Common Problem Behaviors:
- Noncompliance (such as homework, morning or evening routines, simple commands ‘clean up’)
- Running away from caregivers (elopement)
- Toileting skills deficits
- Sleep problems
- Mild disruptive or destructive behaviors
- Habit Disorder (hair pulling)
- Tic Behaviors
- Mild self-injury
- Mild food selectivity/food refusal/restricted diet (not the result of a motor skill deficit)
- Social skills deficits
What To Expect During Therapy:
During the course of therapy, the Clinician will meet with the child, parents, and/or caregivers to address a specific skill to improve or behaviors to decrease. During these meetings, the Clinician will be instructing parents and caregivers on specific strategies and teaching skills to increase desired behavior and decrease challenging behavior with their child. The Clinician will model the skills for the parents and caregivers, have the parents or caregivers practice, and then provide feedback to the parents and caregivers. The therapeutic process is an active process in which the Clinician is continually giving the parents or caregivers skills to practice in the home or community settings. Often the Clinician will spend more time actively working with the parents or caregivers providing them feedback on parent-child interactions and will be spending less time working directly with the client themselves. It is expected that the parents or caregivers will implement and practice the skills between each session which ultimately increases desired behavior and decreases challenging behavior in the home and community settings. During follow-up sessions, the parents will discuss with the Clinician how the skills and strategies are working and the Clinician will work with the parents or caregivers to address challenges, or expand the use of skills and strategies to additional settings or behaviors.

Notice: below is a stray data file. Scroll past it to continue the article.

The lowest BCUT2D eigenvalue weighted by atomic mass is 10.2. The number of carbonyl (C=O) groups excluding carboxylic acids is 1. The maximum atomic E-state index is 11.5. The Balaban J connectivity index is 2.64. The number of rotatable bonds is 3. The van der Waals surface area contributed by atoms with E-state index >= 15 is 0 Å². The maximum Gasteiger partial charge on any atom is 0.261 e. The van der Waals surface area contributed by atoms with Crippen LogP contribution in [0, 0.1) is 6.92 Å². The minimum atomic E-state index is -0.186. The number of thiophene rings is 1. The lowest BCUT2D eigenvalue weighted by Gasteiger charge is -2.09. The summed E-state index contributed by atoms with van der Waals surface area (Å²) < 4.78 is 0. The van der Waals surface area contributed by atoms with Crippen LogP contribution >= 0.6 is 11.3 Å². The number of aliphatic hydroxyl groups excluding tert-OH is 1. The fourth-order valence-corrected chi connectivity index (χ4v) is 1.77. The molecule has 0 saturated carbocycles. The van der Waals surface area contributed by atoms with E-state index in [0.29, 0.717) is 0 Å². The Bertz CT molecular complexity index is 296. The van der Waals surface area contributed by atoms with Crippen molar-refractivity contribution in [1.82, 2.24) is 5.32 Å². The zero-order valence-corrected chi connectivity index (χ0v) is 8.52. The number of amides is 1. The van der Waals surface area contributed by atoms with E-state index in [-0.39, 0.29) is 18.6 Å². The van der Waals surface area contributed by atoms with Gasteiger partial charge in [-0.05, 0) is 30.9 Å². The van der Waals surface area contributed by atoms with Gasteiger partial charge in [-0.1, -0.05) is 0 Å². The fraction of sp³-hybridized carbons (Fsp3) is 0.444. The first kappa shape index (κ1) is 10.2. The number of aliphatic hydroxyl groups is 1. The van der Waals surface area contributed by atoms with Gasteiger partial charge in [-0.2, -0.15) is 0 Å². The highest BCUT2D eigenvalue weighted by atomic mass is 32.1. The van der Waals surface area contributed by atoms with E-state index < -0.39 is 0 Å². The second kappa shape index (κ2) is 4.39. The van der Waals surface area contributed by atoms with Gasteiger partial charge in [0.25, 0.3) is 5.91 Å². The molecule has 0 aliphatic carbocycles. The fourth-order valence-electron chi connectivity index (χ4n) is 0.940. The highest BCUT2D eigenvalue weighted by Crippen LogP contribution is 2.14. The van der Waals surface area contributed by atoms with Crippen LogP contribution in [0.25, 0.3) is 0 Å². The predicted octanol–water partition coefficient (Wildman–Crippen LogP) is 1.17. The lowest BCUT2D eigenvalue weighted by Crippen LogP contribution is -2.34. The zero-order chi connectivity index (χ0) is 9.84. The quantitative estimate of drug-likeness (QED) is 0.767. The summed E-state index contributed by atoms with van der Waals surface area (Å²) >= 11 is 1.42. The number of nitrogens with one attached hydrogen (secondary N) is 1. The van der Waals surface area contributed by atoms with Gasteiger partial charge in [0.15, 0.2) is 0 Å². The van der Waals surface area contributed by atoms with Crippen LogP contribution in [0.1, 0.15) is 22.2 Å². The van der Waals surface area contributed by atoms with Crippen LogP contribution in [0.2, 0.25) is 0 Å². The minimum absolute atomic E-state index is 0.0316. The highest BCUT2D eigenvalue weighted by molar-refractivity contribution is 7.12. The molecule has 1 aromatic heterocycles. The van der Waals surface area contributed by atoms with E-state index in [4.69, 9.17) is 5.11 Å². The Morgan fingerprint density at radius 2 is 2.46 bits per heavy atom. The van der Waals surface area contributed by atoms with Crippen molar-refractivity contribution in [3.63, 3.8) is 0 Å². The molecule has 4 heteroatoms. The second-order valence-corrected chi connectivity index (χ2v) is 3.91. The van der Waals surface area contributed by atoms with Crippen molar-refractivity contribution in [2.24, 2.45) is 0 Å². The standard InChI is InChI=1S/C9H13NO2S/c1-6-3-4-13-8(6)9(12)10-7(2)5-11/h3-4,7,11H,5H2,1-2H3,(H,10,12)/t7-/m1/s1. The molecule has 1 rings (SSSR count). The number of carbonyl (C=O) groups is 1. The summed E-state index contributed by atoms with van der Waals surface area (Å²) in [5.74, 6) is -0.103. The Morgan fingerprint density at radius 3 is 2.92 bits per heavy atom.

As mentioned, the therapeutic process is heavily focused on increasing the skills of the parents and caregivers to appropriately respond to challenging behavior and teach desired behavior in the home and community setting and therefore less time is spent directly interacting with the client themselves. During the process, parents may be asked to fill out surveys or brief assessments regarding their experience(s) as well as to monitor improvements in the client’s behavior and the parent or caregiver’s confidence in addressing problem behavior. Additionally, parents and caregivers may receive written instructions on how to implement skills and procedures in the home and community settings or visual materials to use in the home and community.
Note: We do not provide trauma focused therapy.